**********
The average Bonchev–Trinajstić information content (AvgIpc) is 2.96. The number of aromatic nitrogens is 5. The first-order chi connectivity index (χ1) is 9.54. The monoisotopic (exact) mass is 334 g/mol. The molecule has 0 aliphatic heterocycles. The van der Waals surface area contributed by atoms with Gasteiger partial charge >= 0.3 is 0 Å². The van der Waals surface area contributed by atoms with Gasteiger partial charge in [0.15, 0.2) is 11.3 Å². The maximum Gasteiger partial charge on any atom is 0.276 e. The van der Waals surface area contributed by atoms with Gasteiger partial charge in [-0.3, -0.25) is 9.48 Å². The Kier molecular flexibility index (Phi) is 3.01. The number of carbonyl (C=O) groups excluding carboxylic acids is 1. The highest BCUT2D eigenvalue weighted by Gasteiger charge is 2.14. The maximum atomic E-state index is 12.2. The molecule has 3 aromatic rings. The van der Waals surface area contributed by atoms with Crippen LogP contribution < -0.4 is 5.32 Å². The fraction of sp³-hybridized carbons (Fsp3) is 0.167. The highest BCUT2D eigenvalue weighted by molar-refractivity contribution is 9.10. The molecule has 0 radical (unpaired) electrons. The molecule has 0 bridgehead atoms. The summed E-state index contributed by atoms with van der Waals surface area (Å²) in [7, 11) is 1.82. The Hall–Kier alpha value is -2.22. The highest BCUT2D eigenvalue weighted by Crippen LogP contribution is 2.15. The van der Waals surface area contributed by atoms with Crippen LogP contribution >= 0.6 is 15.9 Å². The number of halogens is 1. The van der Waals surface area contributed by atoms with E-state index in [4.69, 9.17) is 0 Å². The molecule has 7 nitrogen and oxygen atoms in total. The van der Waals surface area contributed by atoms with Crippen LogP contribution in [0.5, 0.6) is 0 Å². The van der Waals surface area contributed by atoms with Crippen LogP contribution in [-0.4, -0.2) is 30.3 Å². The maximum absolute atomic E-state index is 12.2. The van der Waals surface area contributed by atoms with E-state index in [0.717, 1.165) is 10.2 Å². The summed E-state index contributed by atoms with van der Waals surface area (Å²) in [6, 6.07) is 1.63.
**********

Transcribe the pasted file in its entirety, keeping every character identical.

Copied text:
The average Bonchev–Trinajstić information content (AvgIpc) is 2.96. The number of aromatic nitrogens is 5. The first-order chi connectivity index (χ1) is 9.54. The monoisotopic (exact) mass is 334 g/mol. The molecule has 0 aliphatic heterocycles. The van der Waals surface area contributed by atoms with Gasteiger partial charge >= 0.3 is 0 Å². The van der Waals surface area contributed by atoms with Gasteiger partial charge in [0.15, 0.2) is 11.3 Å². The maximum Gasteiger partial charge on any atom is 0.276 e. The van der Waals surface area contributed by atoms with Gasteiger partial charge in [-0.3, -0.25) is 9.48 Å². The Kier molecular flexibility index (Phi) is 3.01. The number of carbonyl (C=O) groups excluding carboxylic acids is 1. The highest BCUT2D eigenvalue weighted by Gasteiger charge is 2.14. The maximum atomic E-state index is 12.2. The molecule has 3 aromatic rings. The van der Waals surface area contributed by atoms with Crippen LogP contribution < -0.4 is 5.32 Å². The fraction of sp³-hybridized carbons (Fsp3) is 0.167. The highest BCUT2D eigenvalue weighted by molar-refractivity contribution is 9.10. The molecule has 0 radical (unpaired) electrons. The molecule has 0 bridgehead atoms. The summed E-state index contributed by atoms with van der Waals surface area (Å²) in [7, 11) is 1.82. The Hall–Kier alpha value is -2.22. The highest BCUT2D eigenvalue weighted by Crippen LogP contribution is 2.15. The van der Waals surface area contributed by atoms with Crippen LogP contribution >= 0.6 is 15.9 Å². The number of halogens is 1. The van der Waals surface area contributed by atoms with E-state index in [4.69, 9.17) is 0 Å². The molecule has 7 nitrogen and oxygen atoms in total. The van der Waals surface area contributed by atoms with Crippen LogP contribution in [0.5, 0.6) is 0 Å². The van der Waals surface area contributed by atoms with Crippen LogP contribution in [-0.4, -0.2) is 30.3 Å². The maximum absolute atomic E-state index is 12.2. The van der Waals surface area contributed by atoms with E-state index in [0.717, 1.165) is 10.2 Å². The summed E-state index contributed by atoms with van der Waals surface area (Å²) in [6, 6.07) is 1.63.